A 'Pussy Hut,' obstacle panels, noisebox, pinwheel tower among Winter Stations this year
Theme of event on Toronto's east end beaches is RIOT, as in 'a riot of colour, form and material'
One features a bright pink Pussy hat. Another has red rectangular columns that rotate. A third is a large noise box with yellow and black zigzag lines. And a fourth is made up of white pinwheels in the shape of a nuclear cooling tower.
A jury has chosen the winning designs for the Winter Stations International Design Competition, an annual event now in its fourth year that will take shape next month on the beaches in Toronto's east end.
The winning designs will turn into installations at lifeguard stations from Feb. 19, Family Day, until April 1. The installations will be located south of Queen Street East, between Woodbine and Victoria Park Avenues, roughly from Woodbine Beach to the Leuty Lifeguard Station.
Rochon described the winning submissions as "big, bold and audacious." The six-person jury considered about 270 submissions by artists, architects and designers from around the world. The winning submissions are from Germany, the Netherlands, Britain and the U.S.
Each celebrates Toronto's winter waterfront landscape and aims to draw people outside to see, touch and interact with the installations themselves.
"The theme was chosen by the organizing team to reflect the political upheaval of the past year," she said.
Public art is not "merely" about creating pretty artwork but is designed to imitate life, she added.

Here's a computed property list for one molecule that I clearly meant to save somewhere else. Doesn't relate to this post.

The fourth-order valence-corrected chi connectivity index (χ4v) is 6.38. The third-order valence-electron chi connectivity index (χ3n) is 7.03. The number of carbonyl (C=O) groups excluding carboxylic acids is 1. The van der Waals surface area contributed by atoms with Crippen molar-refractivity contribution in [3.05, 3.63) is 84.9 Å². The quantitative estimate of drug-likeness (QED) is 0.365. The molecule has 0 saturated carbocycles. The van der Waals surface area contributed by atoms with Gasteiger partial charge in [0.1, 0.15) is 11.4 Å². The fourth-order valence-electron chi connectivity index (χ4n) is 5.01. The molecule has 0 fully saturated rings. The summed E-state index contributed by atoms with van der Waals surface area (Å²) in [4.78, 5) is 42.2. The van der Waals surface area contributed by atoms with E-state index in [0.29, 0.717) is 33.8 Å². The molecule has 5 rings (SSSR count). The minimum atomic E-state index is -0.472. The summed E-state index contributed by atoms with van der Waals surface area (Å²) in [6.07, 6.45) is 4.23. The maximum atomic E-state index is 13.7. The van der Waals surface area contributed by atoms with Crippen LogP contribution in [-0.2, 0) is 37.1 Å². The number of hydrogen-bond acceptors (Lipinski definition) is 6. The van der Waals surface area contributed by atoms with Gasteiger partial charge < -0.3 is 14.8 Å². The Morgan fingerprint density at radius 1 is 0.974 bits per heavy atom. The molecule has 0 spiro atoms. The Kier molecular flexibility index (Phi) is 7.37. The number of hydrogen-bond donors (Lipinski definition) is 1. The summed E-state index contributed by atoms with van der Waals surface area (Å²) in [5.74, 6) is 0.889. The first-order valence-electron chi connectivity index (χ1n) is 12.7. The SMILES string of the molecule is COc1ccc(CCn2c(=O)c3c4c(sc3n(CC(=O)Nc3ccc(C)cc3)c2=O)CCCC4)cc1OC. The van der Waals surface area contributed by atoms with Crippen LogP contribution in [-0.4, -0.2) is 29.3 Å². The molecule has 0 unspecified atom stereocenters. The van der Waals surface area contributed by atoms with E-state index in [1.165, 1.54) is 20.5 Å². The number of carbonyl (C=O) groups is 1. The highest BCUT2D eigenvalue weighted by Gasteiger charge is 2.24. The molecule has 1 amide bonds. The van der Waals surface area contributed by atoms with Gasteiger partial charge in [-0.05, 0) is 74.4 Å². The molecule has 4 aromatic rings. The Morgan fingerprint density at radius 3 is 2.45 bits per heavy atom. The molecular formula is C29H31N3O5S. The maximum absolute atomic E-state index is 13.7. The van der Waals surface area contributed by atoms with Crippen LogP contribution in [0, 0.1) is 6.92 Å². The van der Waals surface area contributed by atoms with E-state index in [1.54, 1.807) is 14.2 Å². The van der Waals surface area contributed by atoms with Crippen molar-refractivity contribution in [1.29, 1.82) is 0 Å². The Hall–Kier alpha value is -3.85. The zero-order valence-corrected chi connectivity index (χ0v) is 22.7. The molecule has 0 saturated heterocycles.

Three student installations from the University of Guelph, OCAD University and Ryerson University will complement the winning designs on the beaches.
For example, the Pussy Hut, designed by Martin Miller and Mo Zheng of the U.S., makes a statement about the inequality of women and zero tolerance for sexual harassment, she said.
"It's a colourful installation that recognizes the Women's March on Washington. It has a jumbo pink Pussy Hat knitted in large pieces. What's fantastic about this installation is that it presents a beacon of hope. It provides shelter," she said.
Roland Rom Colthoff, director of RAW Design and Winter Stations co-founder, said in the release that the installations are decidedly political this year.
"At the same time, the installations couldn't stray too far from the main motive of Winter Stations, which is to bring joy, warmth and conversation to the long, cold Canadian winter landscape."
The competition began as a way of using design to prompt Toronto residents to visit the beach in winter.
It now includes a "sister" exhibition, Ice Breakers, presented with the help of Toronto's Waterfront BIA. Ice Breakers, now in its second year, runs from Jan. 19 to Feb. 25 along Queen's Quay in downtown Toronto.
Sponsors of the Winter Stations include City of Toronto Parks and Recreation and Ontario Association of Architects.
Anex Works will build the four winning installations, while student teams will build their own installations.